The Land & Our Team
Most wildlife encounters human habitation every day; their own habitats are decreasing, and they have nowhere to go. Our mission is to educate others to live symbiotically with their local wildlife. CWCC’s constant dedication to wildlife inspires others to help preserve our planet’s animals and to have a voice to save our wildlife and wild places.
The Nature Preserve
CWCC is located on almost 100 acres of ecologically diverse land. The land is called “Wildplaces” after the quote “May there always be wild places” by wildlife photographer and conservationist, Thomas Mangelsen. The National Wildlife Federation has awarded the land the status of “a certified wildlife habitat” This means that the land provides abundant food, water, cover and places to raise young. Charlotte is growing exponentially as an urban city and the wildlife is feeling the impact. With increase negative wildlife encounters with human habitation, we are happy to have 100 acres to be a safe sanctuary forever for our wildlife.
“One of three ponds. The ponds will be used for turtle release, wildlife habitat and beaver/otter swim lessons.”
The Founder & President
Morgan Rafael is a licensed wildlife rehabilitator and the Program Director at CWCC. Morgan uses her skills from her background in veterinary technology and zoo medicine to give the most innovative care to her patients. She has traveled around the world doing wildlife rehabilitation including Africa where she worked with orphaned rhinos.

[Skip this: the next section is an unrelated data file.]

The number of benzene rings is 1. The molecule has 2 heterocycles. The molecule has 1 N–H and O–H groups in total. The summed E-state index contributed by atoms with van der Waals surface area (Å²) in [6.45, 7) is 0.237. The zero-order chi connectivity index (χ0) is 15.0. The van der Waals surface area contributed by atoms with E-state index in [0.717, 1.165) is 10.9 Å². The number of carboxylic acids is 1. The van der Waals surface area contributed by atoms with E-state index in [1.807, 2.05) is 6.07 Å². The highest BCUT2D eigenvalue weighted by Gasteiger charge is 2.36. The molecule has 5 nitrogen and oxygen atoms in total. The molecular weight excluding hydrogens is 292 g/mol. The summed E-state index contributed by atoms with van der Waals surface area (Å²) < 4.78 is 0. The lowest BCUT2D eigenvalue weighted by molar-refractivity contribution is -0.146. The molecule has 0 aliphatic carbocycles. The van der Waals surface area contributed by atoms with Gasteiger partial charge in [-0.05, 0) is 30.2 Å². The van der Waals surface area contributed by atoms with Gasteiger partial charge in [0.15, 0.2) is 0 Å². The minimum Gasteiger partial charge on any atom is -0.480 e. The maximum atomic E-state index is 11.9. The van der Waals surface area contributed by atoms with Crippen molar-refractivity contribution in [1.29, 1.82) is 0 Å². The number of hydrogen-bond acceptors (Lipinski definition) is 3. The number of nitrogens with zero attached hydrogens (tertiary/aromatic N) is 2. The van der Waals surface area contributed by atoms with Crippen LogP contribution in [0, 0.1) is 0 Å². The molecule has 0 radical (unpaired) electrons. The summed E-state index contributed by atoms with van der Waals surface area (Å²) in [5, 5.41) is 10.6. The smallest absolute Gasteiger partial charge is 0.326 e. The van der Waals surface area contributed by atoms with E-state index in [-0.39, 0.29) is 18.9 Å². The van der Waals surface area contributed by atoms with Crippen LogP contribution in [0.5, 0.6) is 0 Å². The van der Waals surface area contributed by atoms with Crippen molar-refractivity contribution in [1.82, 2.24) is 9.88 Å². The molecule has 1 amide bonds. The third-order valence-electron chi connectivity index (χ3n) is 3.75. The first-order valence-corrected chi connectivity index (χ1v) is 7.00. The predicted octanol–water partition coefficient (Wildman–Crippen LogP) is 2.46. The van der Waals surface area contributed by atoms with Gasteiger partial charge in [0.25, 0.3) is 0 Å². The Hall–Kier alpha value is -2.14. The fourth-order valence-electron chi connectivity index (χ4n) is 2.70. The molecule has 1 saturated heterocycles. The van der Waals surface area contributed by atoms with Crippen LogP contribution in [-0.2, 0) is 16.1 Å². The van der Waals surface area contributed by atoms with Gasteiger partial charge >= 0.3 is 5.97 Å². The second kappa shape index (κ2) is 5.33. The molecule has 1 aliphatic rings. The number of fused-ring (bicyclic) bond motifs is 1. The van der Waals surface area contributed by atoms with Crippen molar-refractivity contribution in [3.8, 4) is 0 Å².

Morgan has a fiery passion for educating others on how to live symbiotically with the wildlife in our backyards. She was inspired to save the 100 acres of property from development when she saw all the wildlife that was living there.
Wildlife Rehabilitation Director & Wildlife Biologist
Ruby Davis has been a licensed wildlife rehabilitator for 10 years. Before coming to CWCC, she worked with Wildlands Engineering as a wildlife biologist and lead environmental scientist for hydrology, botany and fauna monitoring of wetland-stream restoration projects.
She conducted threatened and endangered species surveys and has helped North Carolina Wildlife Resources Commission with bat surveys. She is the only reptile rehabilitator in the Southern Piedmont District.